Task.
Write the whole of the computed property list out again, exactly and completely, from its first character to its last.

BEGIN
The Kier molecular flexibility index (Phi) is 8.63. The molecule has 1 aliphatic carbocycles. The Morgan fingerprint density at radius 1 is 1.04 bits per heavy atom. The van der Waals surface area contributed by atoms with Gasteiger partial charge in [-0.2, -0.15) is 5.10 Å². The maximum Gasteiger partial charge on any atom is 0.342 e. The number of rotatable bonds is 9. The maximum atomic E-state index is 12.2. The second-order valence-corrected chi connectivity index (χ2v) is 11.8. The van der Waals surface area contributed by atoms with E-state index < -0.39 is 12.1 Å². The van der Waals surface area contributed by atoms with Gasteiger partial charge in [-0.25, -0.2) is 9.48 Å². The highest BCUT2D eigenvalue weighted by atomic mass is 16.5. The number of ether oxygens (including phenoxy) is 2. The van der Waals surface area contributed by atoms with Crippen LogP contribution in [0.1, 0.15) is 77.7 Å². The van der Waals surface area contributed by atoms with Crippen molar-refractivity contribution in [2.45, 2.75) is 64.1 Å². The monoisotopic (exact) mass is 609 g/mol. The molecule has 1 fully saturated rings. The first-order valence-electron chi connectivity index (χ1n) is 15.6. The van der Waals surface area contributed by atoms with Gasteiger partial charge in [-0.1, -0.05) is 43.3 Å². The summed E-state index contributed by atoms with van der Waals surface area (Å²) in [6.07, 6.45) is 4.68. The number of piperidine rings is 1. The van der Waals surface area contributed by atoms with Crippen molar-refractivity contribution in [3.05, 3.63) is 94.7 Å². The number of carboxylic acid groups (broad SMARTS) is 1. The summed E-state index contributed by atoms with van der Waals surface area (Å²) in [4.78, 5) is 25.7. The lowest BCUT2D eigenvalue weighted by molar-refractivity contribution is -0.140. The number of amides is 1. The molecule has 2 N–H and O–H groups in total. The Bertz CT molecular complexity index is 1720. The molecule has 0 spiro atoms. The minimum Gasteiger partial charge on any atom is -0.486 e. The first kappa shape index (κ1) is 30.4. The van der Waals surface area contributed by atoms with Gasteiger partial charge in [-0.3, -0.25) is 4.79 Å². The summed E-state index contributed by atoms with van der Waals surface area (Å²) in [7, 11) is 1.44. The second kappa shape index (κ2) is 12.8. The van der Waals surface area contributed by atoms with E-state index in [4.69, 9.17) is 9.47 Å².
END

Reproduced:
The Kier molecular flexibility index (Phi) is 8.63. The molecule has 1 aliphatic carbocycles. The Morgan fingerprint density at radius 1 is 1.04 bits per heavy atom. The van der Waals surface area contributed by atoms with Gasteiger partial charge in [-0.2, -0.15) is 5.10 Å². The maximum Gasteiger partial charge on any atom is 0.342 e. The number of rotatable bonds is 9. The maximum atomic E-state index is 12.2. The second-order valence-corrected chi connectivity index (χ2v) is 11.8. The van der Waals surface area contributed by atoms with E-state index < -0.39 is 12.1 Å². The van der Waals surface area contributed by atoms with Gasteiger partial charge in [-0.25, -0.2) is 9.48 Å². The highest BCUT2D eigenvalue weighted by atomic mass is 16.5. The number of ether oxygens (including phenoxy) is 2. The van der Waals surface area contributed by atoms with Crippen LogP contribution in [0.1, 0.15) is 77.7 Å². The van der Waals surface area contributed by atoms with Crippen molar-refractivity contribution in [2.45, 2.75) is 64.1 Å². The monoisotopic (exact) mass is 609 g/mol. The molecule has 1 fully saturated rings. The first-order valence-electron chi connectivity index (χ1n) is 15.6. The van der Waals surface area contributed by atoms with Gasteiger partial charge in [-0.1, -0.05) is 43.3 Å². The summed E-state index contributed by atoms with van der Waals surface area (Å²) in [6.07, 6.45) is 4.68. The number of piperidine rings is 1. The van der Waals surface area contributed by atoms with Crippen molar-refractivity contribution in [3.05, 3.63) is 94.7 Å². The number of carboxylic acid groups (broad SMARTS) is 1. The summed E-state index contributed by atoms with van der Waals surface area (Å²) in [4.78, 5) is 25.7. The lowest BCUT2D eigenvalue weighted by molar-refractivity contribution is -0.140. The number of amides is 1. The molecule has 2 N–H and O–H groups in total. The Bertz CT molecular complexity index is 1720. The molecule has 0 spiro atoms. The minimum Gasteiger partial charge on any atom is -0.486 e. The first kappa shape index (κ1) is 30.4. The van der Waals surface area contributed by atoms with Gasteiger partial charge in [-0.3, -0.25) is 4.79 Å². The summed E-state index contributed by atoms with van der Waals surface area (Å²) in [7, 11) is 1.44. The second kappa shape index (κ2) is 12.8. The van der Waals surface area contributed by atoms with E-state index in [4.69, 9.17) is 9.47 Å².